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Hispanic Activists Sue Over Illegal Immigrant Crackdown in Pa.

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posted on Aug, 17 2006 @ 11:29 AM
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Originally posted by Escrotumus
Now if that aint a play on words then I don't know what is. There are many things in life that aren't 'specifically' laid out for you, but it is common knowledge that you aren't allowed to do them. I'll try using that excuse the next time I am pulled over for speeding. I'm sorry officer, but it doesn't 'specifically' say that in your rulebook...

The fact that illegals are excluded can easily be determined by reading the passage directly before the only part that you seem to be interested in to further your own cause. Citizens and legal aliens ARE subject to the jurisdiction of the US, illegals are not, hence that pesky little word in bold illegal. Ill state it for you again:


You simply must be kidding. Further debate is pointless.




posted on Aug, 17 2006 @ 11:39 AM
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All persons born or naturalized in the United States, and subject to the jurisdiction thereof, are citizens of the United States and of the state wherein they reside.


The important part is the following line:

No state shall make or enforce any law which shall abridge the privileges or immunities of citizens of the United States

The passage you pasted defines what a citizen is and the one that I pasted says that no state can pass a law against this previously defined definition of a citizen. Since illegals are not citizens, then it is inferred that they do not share in these same protections that we as citizens are granted.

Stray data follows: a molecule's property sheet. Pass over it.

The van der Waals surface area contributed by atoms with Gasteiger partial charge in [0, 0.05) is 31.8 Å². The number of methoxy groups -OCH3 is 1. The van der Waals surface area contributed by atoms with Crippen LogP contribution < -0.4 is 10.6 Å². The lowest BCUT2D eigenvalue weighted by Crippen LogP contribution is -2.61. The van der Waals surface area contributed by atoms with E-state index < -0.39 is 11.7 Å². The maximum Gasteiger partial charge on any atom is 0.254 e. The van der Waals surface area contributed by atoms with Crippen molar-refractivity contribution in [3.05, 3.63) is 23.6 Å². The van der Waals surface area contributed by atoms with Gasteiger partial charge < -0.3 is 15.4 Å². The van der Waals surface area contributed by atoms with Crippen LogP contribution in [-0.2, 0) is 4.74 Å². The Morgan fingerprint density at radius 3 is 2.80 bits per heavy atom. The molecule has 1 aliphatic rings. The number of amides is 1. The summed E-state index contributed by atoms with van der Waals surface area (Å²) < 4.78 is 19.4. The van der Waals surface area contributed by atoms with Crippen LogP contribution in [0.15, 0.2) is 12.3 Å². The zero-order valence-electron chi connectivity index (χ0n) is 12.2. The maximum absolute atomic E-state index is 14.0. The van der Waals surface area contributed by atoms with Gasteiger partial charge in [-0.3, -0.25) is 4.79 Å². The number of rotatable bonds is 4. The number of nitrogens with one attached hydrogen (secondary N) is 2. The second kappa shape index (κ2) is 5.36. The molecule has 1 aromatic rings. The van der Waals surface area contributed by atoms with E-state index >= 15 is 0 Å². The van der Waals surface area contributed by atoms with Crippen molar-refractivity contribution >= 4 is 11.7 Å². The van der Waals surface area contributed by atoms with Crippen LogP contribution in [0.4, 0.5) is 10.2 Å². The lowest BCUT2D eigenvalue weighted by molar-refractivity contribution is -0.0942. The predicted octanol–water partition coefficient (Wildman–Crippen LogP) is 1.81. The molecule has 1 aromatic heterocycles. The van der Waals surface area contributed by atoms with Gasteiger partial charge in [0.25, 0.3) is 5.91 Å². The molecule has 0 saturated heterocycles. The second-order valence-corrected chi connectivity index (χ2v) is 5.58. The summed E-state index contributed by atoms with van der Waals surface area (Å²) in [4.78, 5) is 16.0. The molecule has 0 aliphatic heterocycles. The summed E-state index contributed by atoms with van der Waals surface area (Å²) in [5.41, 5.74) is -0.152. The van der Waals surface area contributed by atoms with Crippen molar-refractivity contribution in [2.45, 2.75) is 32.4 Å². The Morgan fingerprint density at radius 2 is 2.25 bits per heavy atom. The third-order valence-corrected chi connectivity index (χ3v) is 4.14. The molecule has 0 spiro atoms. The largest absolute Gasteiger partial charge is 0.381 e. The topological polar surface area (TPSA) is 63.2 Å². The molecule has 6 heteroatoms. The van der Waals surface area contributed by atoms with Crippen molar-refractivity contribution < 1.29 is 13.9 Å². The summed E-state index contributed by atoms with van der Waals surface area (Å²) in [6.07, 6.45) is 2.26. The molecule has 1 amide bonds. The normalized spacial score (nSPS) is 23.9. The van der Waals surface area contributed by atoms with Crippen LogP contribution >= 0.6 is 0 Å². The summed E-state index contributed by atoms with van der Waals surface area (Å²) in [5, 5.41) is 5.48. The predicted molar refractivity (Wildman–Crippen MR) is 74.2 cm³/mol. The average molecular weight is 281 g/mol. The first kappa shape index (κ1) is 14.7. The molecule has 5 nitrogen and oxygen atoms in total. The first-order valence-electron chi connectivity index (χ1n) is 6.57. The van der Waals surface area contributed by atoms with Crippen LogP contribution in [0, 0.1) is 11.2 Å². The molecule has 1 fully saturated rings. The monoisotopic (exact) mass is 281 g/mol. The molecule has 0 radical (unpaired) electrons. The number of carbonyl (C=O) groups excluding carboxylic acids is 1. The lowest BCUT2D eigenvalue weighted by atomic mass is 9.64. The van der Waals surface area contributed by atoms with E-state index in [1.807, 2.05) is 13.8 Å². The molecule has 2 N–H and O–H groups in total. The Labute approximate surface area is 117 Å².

As for the rest of your argument, I would say that it is a very good idea in theory. Unfortunately, it would run up against too much opposition for many reasons that I'm sure neither of us could comprehend or agree with. Revitilization and the de-corruption of Mexico is ultimately the only effective cure for these problems, but since that will never happen, then strictly enforcing the laws and securing the borders is the best that we can do.

[edit on 8/17/2006 by Escrotumus]



posted on Aug, 17 2006 @ 11:42 AM
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You simply must be kidding. Further debate is pointless.


I am not kidding, and yes I agree that further debate with you IS pointless.



posted on Aug, 17 2006 @ 11:52 AM
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This is my first post and I am a non-native speaker so sorry for the spelling , the grammar and the length.

As an expat living in Thailand, let me share with you how it's managed over here.

1) Illegals/visa overstay: you are required to carry your passport at all time. If you are caught before the airport without a valid visa or overstaying your visa, you are jailed until you get a valid plane ticket plus the money to pay for the days spent in jail and the overstay fine. You share the cell with 10-15 inmates and you sleep on the concrete unless your friend brings you a blanket, you get very basic food and no medical treatment unless you can pay for it. Once everything is paid for, you are escorted to your plane and you are persona non-grata in Thailand (all offenders spending time in jail or paying over a certain fine amount are deported and blacklisted to prevent they ever come back).

If you are caught at the airport overstaying, you just pay the overstay fine, get a nice stamp in your passport and a status change in the database, which has consequences the next time you apply for a visa.

2) Work permits: only foreigner experts are allowed here, and tough requirements are applied to make sure no Thai can do your job. There is also a list of jobs forbidden to foreigners (such as law services, accounting, farming…) Your employer is also required to pay a certain amount of tax and to have a minimum number of Thais employed for each foreigner. A work permit allows you to work only at one place for a specific job. It's renewed yearly. Caught working without a valid work permit: huge fine and/or jail for the employer; jail, deportation and blacklist for you. Without a valid work permit and a proper visa, it's almost impossible to rent anything here.